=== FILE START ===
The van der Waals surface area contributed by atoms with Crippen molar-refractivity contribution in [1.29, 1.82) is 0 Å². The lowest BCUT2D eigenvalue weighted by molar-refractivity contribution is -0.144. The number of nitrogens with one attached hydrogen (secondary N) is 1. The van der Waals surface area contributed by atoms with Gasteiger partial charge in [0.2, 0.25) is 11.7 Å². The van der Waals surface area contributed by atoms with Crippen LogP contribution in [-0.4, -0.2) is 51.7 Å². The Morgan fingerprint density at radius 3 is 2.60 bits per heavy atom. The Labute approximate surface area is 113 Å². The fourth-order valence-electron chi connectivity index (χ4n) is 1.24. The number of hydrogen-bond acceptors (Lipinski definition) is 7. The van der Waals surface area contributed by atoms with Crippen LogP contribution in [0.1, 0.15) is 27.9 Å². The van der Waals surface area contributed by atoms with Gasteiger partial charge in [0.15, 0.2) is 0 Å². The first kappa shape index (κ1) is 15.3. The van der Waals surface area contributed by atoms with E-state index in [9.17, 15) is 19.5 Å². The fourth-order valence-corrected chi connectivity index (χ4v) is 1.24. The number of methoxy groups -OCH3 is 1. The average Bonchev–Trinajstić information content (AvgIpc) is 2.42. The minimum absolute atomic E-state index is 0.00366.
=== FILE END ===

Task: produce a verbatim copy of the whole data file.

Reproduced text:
The van der Waals surface area contributed by atoms with Crippen molar-refractivity contribution in [1.29, 1.82) is 0 Å². The lowest BCUT2D eigenvalue weighted by molar-refractivity contribution is -0.144. The number of nitrogens with one attached hydrogen (secondary N) is 1. The van der Waals surface area contributed by atoms with Gasteiger partial charge in [0.2, 0.25) is 11.7 Å². The van der Waals surface area contributed by atoms with Crippen LogP contribution in [-0.4, -0.2) is 51.7 Å². The Morgan fingerprint density at radius 3 is 2.60 bits per heavy atom. The Labute approximate surface area is 113 Å². The fourth-order valence-electron chi connectivity index (χ4n) is 1.24. The number of hydrogen-bond acceptors (Lipinski definition) is 7. The van der Waals surface area contributed by atoms with Crippen LogP contribution in [0.1, 0.15) is 27.9 Å². The van der Waals surface area contributed by atoms with Gasteiger partial charge in [0.15, 0.2) is 0 Å². The first kappa shape index (κ1) is 15.3. The van der Waals surface area contributed by atoms with E-state index in [9.17, 15) is 19.5 Å². The fourth-order valence-corrected chi connectivity index (χ4v) is 1.24. The number of methoxy groups -OCH3 is 1. The average Bonchev–Trinajstić information content (AvgIpc) is 2.42. The minimum absolute atomic E-state index is 0.00366.